Robot Swarm Performs Colonoscopy And Biopsy

I have to say I have my doubts about this procedure as an alternative to colonoscopy.


(Robot swarm microgrippers perform colonoscopy)

At Johns Hopkins University, in Baltimore, David Gracias and his colleagues have developed microgrippers—star-shaped devices that can measure less than 500 micrometers from tip to tip. The grippers can be made of materials that respond to environmental factors such as temperature, pH, and even enzymes. A temperature-sensitive gripper’s arms will close when exposed to the body’s heat. If placed well, the arms will close around tissue, performing a miniature biopsy.

Such grippers might provide a less invasive way to screen for colon cancer in patients who suffer from chronic inflammatory bowel diseases. Today, Gracias says, such screening can involve taking dozens of samples with forceps, in an effort to get good statistical coverage of the interior surface of the colon. Instead, a doctor could insert hundreds or thousands of microgrippers into the colon through a tube and then retrieve them using a magnet or, later, by sifting through the patient’s stool.

Based on tests in live pigs, Gracias’s team estimates that about one-third of the grippers capture tissue. Others may come up empty-handed because they have the wrong orientation or close before reaching anything. But he says this approach, which minimizes the cost and maximizes the ease of manufacturing, could be powerful.

“The typical idea has been that you have one device that you guide precisely [to perform a] surgical procedure,” Gracias says. His strategy borrows a page from the imperfect world of biology: “If you have a large number of not-perfect devices, you may be able to achieve the same functionality as one perfect one.”

These microgrippers bear an uncomfortable resemblance to the cookie-cutters from Neal Stephenson's 1995 novel The Diamond Age.

Microscopic invaders were more of the threat nowadays. Just to name one example, there was ... the Seven Minute Special, a tiny aerodynamic capsule that burst open on impact and released a thousand or so corpuscle-sized bodies, known colloquially as cookie-cutters, into the victim's bloodstream. It took about seven minutes ... for the cookie cutters to be randomly distributed throughout the victim's organs and limbs.

A cookie-cutter was shaped like an aspirin tablet ... two tiny centrifuges. Detonation dissolved the bonds holding the centrifuges together so that each of a thousand or so ballisticules suddenly flew outward...
(Read more about cookie-cutters)

If long-time Technovelgy readers think that this story seems familiar, you're right; I wrote about Microgrippers Grab, Cut Tissue Internally in 2008. Technovelgy readers always have one foot in the future!

Via IEEE Spectrum.

Scroll down for more stories in the same category. (Story submitted 5/29/2015)

Follow this kind of news @Technovelgy.

| Email | RSS | Blog It | Stumble | del.icio.us | Digg | Reddit |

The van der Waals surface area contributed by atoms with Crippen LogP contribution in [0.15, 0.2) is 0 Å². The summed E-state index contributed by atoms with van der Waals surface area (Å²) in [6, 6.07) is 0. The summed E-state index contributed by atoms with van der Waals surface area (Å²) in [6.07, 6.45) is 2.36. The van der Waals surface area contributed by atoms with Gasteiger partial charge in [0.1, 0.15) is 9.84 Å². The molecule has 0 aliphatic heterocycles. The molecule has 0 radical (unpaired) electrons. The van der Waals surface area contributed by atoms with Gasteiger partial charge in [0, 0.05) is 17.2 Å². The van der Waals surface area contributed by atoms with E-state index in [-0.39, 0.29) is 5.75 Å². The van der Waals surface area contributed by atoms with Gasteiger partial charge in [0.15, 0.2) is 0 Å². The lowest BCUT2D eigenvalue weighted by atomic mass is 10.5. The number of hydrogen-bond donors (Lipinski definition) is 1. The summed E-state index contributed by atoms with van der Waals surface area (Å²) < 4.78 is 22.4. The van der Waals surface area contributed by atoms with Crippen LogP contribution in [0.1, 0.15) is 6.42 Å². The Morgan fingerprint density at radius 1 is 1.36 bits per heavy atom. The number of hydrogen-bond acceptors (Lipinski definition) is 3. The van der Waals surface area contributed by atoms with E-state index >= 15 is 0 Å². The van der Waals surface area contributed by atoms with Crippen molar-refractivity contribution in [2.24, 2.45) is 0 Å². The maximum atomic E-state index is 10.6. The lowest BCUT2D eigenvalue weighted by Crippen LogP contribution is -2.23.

Would you like to contribute a story tip? It's easy:
Get the URL of the story, and the related sf author, and add it here.

Comment/Join discussion ( 0 )

Related News Stories - (" Medical ")

You'll Regrow That Limb, One Day
'... forcing the energy transfer which allowed him to regrow his lost fingers.' - Frank Herbert, 1972.

First 3D Printed Human Corneas From Stem Cells
Just what we need! Lots of spare parts.

Nanorobots Roam Your Bloodstream, Cleaning It
Too bad they won't have lasers, though...

MIT Ampli Blocks Build Biomedical Devices
Damn it Spock, I'm a doctor not an engineer!

 

Google
  Web TechNovelgy.com   

Technovelgy (that's tech-novel-gee!) is devoted to the creative science inventions and ideas of sf authors. Look for the Invention Category that interests you, the Glossary, the Invention Timeline, or see what's New.

 

 

 

 

 

Current News

Ontario Starts Guaranteed Minimum Income
'Earned by just being born.'

Is There Life In Outer Space? Will We Recognize It?
'The antennae of the Life Detector atop the OP swept back and forth...'

Space Traumapod For Surgery In Spacecraft
' It was a ... coffin, form-fitted to Nessus himself...'

Tesla Augmented Reality Hypercard
'The hypercard is an avatar of sorts.'

A Space Ship On My Back
''Darn clever, these suits,' he murmured.'

Biomind AI Doctor Mops Floor With Human Doctors
'My aim was just not to lose by too much.' - Human Physician participant.

Fuli Bad Dog Robot Is 'Auspicious Raccoon Dog' Bot
Bad dog, Fuli. Bad dog.

Las Vegas Humans Ready To Strike Over Robots
'A worker replaced by a nubot... had to be compensated.'

You'll Regrow That Limb, One Day
'... forcing the energy transfer which allowed him to regrow his lost fingers.'

Elon Musk Seeks To Create 1941 Heinlein Speedster
'The car surged and lifted, clearing its top by a negligible margin.'

Somnox Sleep Robot - Your Sleepytime Cuddlebot
Science fiction authors are serious about sleep, too.

Real-Life Macau or Ghost In The Shell
Art imitates life imitates art.

Has Climate Change Already Been Solved By Aliens?
'I had explained," said Nessus, "that our civilisation was dying in its own waste heat.'

First 3D Printed Human Corneas From Stem Cells
Just what we need! Lots of spare parts.

VirtualHome: Teaching Robots To Do Chores Around The House
'Just what did I want Flexible Frank to do? - any work a human being does around a house.'

Messaging Extraterrestrial Intelligence (METI) Workshop
SF writers have thought about this since the 19th century.

More SF in the News Stories

More Beyond Technovelgy science news stories

Home | Glossary | Invention Timeline | Category | New | Contact Us | FAQ | Advertise |
Technovelgy.com - where science meets fiction™

Copyright© Technovelgy LLC; all rights reserved.